At one stop, we talked with an organic farmer in his soybean field, who indicated he was utilizing ducks within his ponds to eat worms that had ingested soil with elevated levels of radioactive cesium, as a form of “disposal” [21]. Afterwards we stopped at the village of Kamauichi, where a store sold food certified as safe by local equipment [22, 23]. Then we met with the mayor [24], who has been in the process of enticing evacuees to return to the village, which in some areas showed “normal” levels of radiation displayed on fixed monitors [25] but where within a short distance plastic tape was strung to cordon off still more-highly contaminated areas of the forests [26]. In such areas, mushrooms and lichen bioaccumulate radioactive materials such as cesium, posing a hazard to foragers.

From Kamauichi, we returned to Fukushima City, where our delegation heard a presentation from Dr. Suzuki, who has been conducting the Fukushima “Prefecture Health Management Survey” [27, 28]. This survey, including an initial thyroid workup of over 38,000 children, has demonstrated over 35% to have nodules less than 5mm or cysts less than 20mm, with 0.5% showing nodules greater than 5mm or cysts greater than 20mm [29]. It remains unclear as to the significance of these findings, for which data are lacking regarding thyroid hormone status, or multiple versus unifocal nature of nodules (the latter more associated with possible neoplasia).

According to Dr. Suzuki, there are now plans being developed for surveying “non-exposed” populations to develop a control group to compare findings, and to triage those with larger lesions or more worrisome radiologic characteristics for more timely follow-up exam. However, members of grassroots organizations we spoke to expressed concern about inadequate follow-up and urged us to work with our own health professional organizations to put pressure on the Japanese government to provide the resources to make English (and other) language translations of reports readily available. Such a step would facilitate transparency and better allow outside independent review. At present, research findings such as these have been inadequately translated by Japanese volunteers in NGOs, who have little time and resources to do this with so much on their plate.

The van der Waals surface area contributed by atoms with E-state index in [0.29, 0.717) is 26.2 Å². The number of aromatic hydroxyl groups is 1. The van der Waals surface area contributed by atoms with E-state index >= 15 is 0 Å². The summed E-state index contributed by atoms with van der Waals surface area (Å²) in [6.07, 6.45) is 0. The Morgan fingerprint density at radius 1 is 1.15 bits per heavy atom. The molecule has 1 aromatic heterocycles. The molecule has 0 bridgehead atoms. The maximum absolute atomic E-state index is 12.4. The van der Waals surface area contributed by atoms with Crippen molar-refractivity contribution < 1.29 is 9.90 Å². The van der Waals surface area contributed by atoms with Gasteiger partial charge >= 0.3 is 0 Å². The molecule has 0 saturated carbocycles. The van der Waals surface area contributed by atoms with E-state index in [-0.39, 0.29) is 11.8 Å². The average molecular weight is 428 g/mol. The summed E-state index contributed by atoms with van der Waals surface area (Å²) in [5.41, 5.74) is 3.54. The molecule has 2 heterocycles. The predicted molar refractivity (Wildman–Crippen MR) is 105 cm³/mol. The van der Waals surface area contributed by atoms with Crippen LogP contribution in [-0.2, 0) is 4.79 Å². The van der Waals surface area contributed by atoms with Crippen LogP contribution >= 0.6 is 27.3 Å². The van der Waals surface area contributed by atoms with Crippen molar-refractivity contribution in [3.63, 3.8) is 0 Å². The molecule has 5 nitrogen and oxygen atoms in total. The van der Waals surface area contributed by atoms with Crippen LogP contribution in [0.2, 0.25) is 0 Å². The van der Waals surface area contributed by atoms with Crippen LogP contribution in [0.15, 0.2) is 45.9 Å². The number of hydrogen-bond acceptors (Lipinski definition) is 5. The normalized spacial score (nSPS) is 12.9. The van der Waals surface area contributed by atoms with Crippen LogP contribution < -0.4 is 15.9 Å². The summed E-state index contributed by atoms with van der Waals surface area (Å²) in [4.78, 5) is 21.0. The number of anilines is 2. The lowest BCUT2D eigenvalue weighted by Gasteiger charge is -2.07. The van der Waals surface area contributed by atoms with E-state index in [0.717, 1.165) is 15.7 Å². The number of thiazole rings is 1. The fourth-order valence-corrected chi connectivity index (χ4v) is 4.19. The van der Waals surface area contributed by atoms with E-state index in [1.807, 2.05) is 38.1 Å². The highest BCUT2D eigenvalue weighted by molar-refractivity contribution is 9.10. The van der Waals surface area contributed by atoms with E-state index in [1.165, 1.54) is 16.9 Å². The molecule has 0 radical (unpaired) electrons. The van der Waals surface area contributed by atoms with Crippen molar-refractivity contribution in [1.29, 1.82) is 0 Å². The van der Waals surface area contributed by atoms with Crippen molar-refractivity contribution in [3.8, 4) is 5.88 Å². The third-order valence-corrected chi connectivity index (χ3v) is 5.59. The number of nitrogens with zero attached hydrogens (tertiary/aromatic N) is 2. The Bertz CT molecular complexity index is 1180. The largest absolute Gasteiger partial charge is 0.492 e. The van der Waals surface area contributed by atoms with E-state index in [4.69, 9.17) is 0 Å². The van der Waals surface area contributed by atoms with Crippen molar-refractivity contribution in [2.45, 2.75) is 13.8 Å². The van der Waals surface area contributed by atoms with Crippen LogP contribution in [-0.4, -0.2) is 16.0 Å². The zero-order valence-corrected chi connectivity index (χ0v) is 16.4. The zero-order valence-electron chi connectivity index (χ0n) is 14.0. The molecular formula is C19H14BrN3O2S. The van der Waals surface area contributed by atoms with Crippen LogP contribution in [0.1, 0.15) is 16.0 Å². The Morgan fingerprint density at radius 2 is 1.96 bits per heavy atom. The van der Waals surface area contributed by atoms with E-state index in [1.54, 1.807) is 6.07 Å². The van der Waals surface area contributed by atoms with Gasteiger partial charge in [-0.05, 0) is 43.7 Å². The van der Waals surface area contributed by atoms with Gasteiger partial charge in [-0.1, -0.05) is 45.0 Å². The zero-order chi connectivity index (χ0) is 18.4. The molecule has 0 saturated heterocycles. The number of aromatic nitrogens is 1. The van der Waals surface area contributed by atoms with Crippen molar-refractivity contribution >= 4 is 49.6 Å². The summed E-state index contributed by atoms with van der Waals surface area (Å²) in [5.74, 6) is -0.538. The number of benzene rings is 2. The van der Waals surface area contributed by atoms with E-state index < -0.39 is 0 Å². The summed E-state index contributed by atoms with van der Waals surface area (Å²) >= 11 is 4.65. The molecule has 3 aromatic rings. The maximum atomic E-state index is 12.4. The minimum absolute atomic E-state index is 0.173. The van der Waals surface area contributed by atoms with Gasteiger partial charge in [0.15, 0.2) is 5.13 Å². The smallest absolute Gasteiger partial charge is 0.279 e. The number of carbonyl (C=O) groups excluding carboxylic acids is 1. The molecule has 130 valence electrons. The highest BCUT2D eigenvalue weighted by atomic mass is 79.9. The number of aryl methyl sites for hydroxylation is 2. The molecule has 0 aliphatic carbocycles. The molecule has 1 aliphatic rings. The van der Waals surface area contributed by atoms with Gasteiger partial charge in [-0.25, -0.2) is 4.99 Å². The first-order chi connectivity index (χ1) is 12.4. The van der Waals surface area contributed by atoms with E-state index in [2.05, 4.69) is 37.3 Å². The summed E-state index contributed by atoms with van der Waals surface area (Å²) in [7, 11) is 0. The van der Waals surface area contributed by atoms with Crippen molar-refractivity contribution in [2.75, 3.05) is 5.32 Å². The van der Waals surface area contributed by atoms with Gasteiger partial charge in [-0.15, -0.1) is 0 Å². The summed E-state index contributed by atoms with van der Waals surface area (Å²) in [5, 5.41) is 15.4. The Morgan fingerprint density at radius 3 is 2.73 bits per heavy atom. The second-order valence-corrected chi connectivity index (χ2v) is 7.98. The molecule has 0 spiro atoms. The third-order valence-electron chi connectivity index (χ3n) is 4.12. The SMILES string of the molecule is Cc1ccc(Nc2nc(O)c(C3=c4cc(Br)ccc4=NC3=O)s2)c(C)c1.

Upon our return to Tokyo, a number of us participated in a press conference within the Japanese Diet (Parliament) building to report on our findings. The panelists included Dr. Arun Mitra of the Indian (IPPNW) Doctors for Peace and Development, IPPNW co-President Dr. Tilman Ruff of our Australian affiliate Medical Association for the Prevention of War (MAPW), PSR President-elect Dr. Jeff Patterson, and Patrice Sutton [30]. All of the participants spoke movingly about the health and social impacts of the Fukushima disaster. [To read the Patrice Sutton’s written testimony and IPPNW’s press conference statement, go to http://psrblog.wordpress.com and enter “Sutton” in the search box.]

I have always been intellectually and morally reinvigorated by participating in IPPNW World Congresses—by the quality of the presentations, and the global community of physicians and other health professionals striving to rid our planet of our most pervasive and fearsome threats to human survival. However, this conference and related activities graphically brought home to me the profoundly dangerous inter-relationship of nuclear weapons and power. As such, it underscored my own personal rededication to the cause of nuclear abolition and to advocate for solutions to global warming that do not portend the public and environmental health impacts of nuclear disasters waiting to happen, illustrated by the Diablo Canyon and San Onofre nuclear plants sitting astride earthquake faults in California. As always, we in PSR have enormous challenges ahead in helping to build a vital movement to establish a nuclear-free California, nation and planet.